GERMANY’S CHANGING CLIMATE

“I have never seen the Rhine so low in water, you could have walked across it this summer”, says veteran winemaker August Kesseler who makes Pinot Noir and Riesling in Germany’s Rheingau region.

When we visited Kesseler (pictured below) last month at his Assmannshausen cellars near Rudesheim, the 2022 harvest was underway.  After an unprecedented three and a half months of no rain this year’s vintage was one of the earliest vintages on record starting in early September.  During our visit pickers were hard at work on the steep slopes, but a deluge of rain was threatening to halt harvest.

Kesseler is worried.  “My concern with climate change is its unpredictability – we now get frost, hail and fungus all at the wrong time.  2020 and 2021 were tiny vintages, now in this drought year we have a different problem.  Grapes are plentiful and ready to pick, but physiological ripeness is not good enough so we will have to chapitalise”, he says.

Germany is considered cool climate and a challenging place to ripen grapes, but things are changing with marked variations between vintages.  “2017 was frosty and wet, 2018 and 2019 were hot, 2020 exceedingly dry, 2021 wet cool and more classic – and now 2022 is warm and dry”, explained Hanno Zilliken of Weingut Forstmeister Geltz Zilliken.

On our tour we visited 15 wineries across six regions (above is our tasting at JJ Prum in Mosel).  Almost all we visited were VDP members  – the pioneering private estate organisation with a membership which reads like a ‘whos-who’ of German wine.  All the winemakers had the same story to tell.  In the heat, young vines with shallow roots suffer and older vines cope better in extreme drought conditions, particularly if they are ungrafted (eg on their own rootstocks).

Each region has its current challenges.  Wine growers like Werner Knipser in Pfalz in one of Germany’s warmest regions is exploring grapes for the future from Marsanne to Tempranillo to supplement their succulent spicy Pinot Noirs.  In Rheinhessen, growers lay straw between vines to retain moisture in the heat.  Even in cooler Saar region, previously abandoned sites in cool side valleys are being revived in anticipation of future hot vintages.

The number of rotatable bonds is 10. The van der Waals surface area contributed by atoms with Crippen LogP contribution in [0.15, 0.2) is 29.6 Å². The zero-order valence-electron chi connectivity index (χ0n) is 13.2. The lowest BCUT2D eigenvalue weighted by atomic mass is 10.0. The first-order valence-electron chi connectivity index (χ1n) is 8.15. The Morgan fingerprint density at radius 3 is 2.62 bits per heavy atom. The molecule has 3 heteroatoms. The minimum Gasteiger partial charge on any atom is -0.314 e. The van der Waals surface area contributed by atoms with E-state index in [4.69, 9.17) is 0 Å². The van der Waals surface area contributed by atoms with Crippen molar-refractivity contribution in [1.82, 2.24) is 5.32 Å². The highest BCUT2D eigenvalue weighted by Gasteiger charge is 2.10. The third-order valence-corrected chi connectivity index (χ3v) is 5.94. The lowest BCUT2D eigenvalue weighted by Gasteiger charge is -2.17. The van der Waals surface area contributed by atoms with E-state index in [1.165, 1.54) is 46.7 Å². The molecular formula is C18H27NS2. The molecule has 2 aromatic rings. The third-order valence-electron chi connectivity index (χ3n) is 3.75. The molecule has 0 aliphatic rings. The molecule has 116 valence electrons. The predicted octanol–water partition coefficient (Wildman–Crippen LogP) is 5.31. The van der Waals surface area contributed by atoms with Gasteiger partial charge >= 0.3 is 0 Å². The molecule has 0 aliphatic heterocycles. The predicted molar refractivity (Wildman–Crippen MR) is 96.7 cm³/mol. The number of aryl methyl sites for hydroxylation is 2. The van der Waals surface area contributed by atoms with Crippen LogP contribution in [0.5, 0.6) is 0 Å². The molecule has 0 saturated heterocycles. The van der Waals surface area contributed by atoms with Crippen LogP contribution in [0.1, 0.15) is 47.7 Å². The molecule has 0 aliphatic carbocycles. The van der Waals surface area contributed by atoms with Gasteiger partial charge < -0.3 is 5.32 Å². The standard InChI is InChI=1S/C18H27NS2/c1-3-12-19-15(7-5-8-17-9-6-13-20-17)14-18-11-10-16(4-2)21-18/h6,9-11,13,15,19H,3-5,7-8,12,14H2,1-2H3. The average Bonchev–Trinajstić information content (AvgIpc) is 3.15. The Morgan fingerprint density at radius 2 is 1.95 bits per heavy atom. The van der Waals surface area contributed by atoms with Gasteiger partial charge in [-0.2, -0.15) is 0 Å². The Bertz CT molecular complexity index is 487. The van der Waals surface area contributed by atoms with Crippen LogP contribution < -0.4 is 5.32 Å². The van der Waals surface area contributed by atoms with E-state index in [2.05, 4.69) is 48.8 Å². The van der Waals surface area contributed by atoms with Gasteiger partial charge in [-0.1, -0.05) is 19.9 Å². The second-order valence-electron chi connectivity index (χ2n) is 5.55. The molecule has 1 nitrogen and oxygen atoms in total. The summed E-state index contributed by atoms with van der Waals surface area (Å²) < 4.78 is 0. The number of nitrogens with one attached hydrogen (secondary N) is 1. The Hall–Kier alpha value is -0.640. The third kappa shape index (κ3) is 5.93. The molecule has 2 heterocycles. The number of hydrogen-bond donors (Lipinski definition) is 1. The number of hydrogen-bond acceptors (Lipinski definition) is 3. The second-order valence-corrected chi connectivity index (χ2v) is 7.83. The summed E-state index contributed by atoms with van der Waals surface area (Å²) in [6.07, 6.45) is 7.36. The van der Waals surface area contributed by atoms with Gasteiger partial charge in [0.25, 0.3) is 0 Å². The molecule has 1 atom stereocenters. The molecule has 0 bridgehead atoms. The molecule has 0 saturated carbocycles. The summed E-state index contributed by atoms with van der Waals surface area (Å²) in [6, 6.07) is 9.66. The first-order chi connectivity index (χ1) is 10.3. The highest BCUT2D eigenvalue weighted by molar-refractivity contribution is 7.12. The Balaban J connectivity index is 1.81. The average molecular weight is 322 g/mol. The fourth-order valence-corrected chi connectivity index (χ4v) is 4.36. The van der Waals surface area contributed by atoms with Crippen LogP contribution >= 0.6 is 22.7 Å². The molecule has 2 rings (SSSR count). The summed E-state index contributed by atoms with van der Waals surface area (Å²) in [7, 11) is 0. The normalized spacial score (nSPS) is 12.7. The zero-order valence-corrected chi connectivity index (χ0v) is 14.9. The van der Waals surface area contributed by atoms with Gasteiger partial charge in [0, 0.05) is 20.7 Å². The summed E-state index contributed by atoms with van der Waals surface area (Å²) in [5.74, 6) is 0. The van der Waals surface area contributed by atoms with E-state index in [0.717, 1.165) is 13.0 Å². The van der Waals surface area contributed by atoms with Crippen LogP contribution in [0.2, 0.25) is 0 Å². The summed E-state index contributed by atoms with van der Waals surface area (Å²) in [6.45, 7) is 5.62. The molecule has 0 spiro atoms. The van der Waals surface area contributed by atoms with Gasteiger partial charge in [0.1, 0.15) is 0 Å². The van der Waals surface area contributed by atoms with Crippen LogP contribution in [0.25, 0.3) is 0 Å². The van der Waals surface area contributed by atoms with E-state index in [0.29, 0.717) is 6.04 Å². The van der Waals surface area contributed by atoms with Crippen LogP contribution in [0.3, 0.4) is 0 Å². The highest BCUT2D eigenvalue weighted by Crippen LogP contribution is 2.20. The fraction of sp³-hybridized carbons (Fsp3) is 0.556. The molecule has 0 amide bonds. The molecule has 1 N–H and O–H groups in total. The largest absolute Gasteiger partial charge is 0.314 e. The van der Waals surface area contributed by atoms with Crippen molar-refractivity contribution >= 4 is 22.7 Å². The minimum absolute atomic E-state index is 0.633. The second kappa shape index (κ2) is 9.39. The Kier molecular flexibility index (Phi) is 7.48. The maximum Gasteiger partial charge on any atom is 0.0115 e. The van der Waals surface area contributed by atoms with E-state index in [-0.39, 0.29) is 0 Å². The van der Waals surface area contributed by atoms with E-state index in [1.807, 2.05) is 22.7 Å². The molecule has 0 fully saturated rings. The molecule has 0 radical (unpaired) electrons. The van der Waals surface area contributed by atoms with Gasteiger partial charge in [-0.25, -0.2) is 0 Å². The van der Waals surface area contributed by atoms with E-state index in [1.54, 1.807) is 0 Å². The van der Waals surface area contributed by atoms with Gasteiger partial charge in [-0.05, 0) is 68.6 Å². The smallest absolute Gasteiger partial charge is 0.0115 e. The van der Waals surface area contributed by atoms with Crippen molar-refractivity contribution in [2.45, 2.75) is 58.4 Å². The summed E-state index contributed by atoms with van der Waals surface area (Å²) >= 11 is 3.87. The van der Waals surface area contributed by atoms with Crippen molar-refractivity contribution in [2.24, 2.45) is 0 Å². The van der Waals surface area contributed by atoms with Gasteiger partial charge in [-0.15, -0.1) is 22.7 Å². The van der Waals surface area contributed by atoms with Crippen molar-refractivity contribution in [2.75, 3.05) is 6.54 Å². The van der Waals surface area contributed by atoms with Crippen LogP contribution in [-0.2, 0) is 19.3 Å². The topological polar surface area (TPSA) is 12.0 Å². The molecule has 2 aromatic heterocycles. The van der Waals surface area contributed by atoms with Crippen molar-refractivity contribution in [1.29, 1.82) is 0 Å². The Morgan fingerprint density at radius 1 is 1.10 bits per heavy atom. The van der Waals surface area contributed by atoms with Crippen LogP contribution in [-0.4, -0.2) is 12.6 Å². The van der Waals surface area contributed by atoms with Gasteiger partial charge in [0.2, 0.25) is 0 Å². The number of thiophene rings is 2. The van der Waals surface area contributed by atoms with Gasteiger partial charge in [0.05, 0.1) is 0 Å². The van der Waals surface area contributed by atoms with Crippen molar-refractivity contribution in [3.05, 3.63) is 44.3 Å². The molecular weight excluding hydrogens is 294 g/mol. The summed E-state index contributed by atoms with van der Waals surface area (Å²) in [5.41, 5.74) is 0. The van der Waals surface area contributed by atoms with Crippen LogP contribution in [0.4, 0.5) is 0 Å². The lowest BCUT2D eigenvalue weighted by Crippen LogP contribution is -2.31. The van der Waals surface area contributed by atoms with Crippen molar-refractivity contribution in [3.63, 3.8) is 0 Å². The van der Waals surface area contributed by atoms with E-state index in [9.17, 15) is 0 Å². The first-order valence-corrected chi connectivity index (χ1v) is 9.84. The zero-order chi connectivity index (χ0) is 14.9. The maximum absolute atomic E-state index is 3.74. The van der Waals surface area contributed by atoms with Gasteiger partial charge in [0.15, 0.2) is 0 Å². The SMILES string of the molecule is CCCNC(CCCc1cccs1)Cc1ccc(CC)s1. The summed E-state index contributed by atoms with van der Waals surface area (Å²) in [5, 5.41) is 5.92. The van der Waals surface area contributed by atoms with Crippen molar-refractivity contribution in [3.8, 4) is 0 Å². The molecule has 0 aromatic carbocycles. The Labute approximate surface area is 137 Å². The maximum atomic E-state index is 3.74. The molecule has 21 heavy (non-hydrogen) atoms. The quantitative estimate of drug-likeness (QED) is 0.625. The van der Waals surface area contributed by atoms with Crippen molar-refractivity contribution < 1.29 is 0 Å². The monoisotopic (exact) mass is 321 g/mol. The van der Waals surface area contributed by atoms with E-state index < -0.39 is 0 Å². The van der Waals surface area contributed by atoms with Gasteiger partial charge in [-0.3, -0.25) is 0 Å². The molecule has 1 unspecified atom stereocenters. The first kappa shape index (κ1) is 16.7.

The regions which impressed me most on this trip were those which have benefitted most from the warming temperatures: Ruwer and Saar south of Mosel near the Luxembourg border – and Nahe just south of the Rhine at Bingen.

In Ruwer and Saar we visited three contrasting producers – all making superb Rieslings in different styles.  The beautiful aristocratic estate of Maximin Grunhaus in Ruwer (above) now expertly run by Maximilian von Schubert renowned for their Riesling Kabinetts made a fascinating contrast with modern cubist Van Volxem (below) owned by Saar history enthusiast Roman Niewodniczanski with its low yielding ‘vin de terroirs’.  The third winery in Saarburg was small artisan family-owned Zilliken, run by Hanno and his daughter Dorothee, who make exquisitely delicate Rieslings amidst the cool forested slopes of the Saar.

Saar wines, famous in the past, were shunned in recent decades for their extreme high acid, but thanks to warming temperatures they are now tempered with beautiful ripe fruits.  The delicate refreshing crisp 2021’s in Saar were some of the most refined we tasted on the trip.

Little-known Nahe (above) is a remote region rarely visited by tourists, which only rose to prominence since 1990s.  It is cooler here in Nahe’s small wooded valleys than in the Mosel with Rieslings with an incisive acidity now balanced with gorgeous ripe fruits.  We tasted at two wineries, Donnhoff and Emrich Schonleber – with the Donnhoff wines voted by our group of tasters as some of the most impressive white wines on the whole trip.

DRY RIESLING

Nahe: MINERAL RIESLING TROCKEN 2021 Emrich Schonleber   (13%)
£18 Justerini & Brooks for 2020 vintage; Vinissimus
Herbal, minerally, salty with very fine acidity and long lingering finish from vines grown on blue slate, quartzite and pebbles – partial oak fermentation.

Nahe: HOLLENPFAD MUHLENBERG RIESLING TROCKEN GG 2021 Donnhoff  (13%)
£60 for 2020 vintage The Wine Reserve
Floral notes, very incisive acidity, limey fruits, savoury edge with salinity on finish from this red sandstone quartz soil vineyard – Donnhoff’s newest project.

OFF DRY RIESLING

Saar: SAARBURGER RAUSCH KABINETT 2020 Zilliken  (8.5%)
£20 The Wine Society; Justerinis
Thrilling mouthwateringly taut white with a feather light body, blossomy fruits and delicacy, underpinned with pure herbs and fine citrus flavours.

Ruwer: HERRENBERG RIESLING KABINETT 2020 Maximin Grunhaus  (7.5%)
£20 The Wine Society; Howard Ripley
Slightly herbal nose, beautifully rounded citric fruits with zippy acidity and lovely minerally core from the historic Grunhaus estate.

Mosel: GRAACHER HIMMELREICH RIESLING SPATLESE 2018 JJ Prum (8.5%)
£29 Hic Winemerchants; Justerinis
Lovely slately freshness, vibrant acidity, slight sweetness, dried fruit notes with silky length from the masters of Mosel Riesling – delicious Spatlese which actually drinks like a Kabinett

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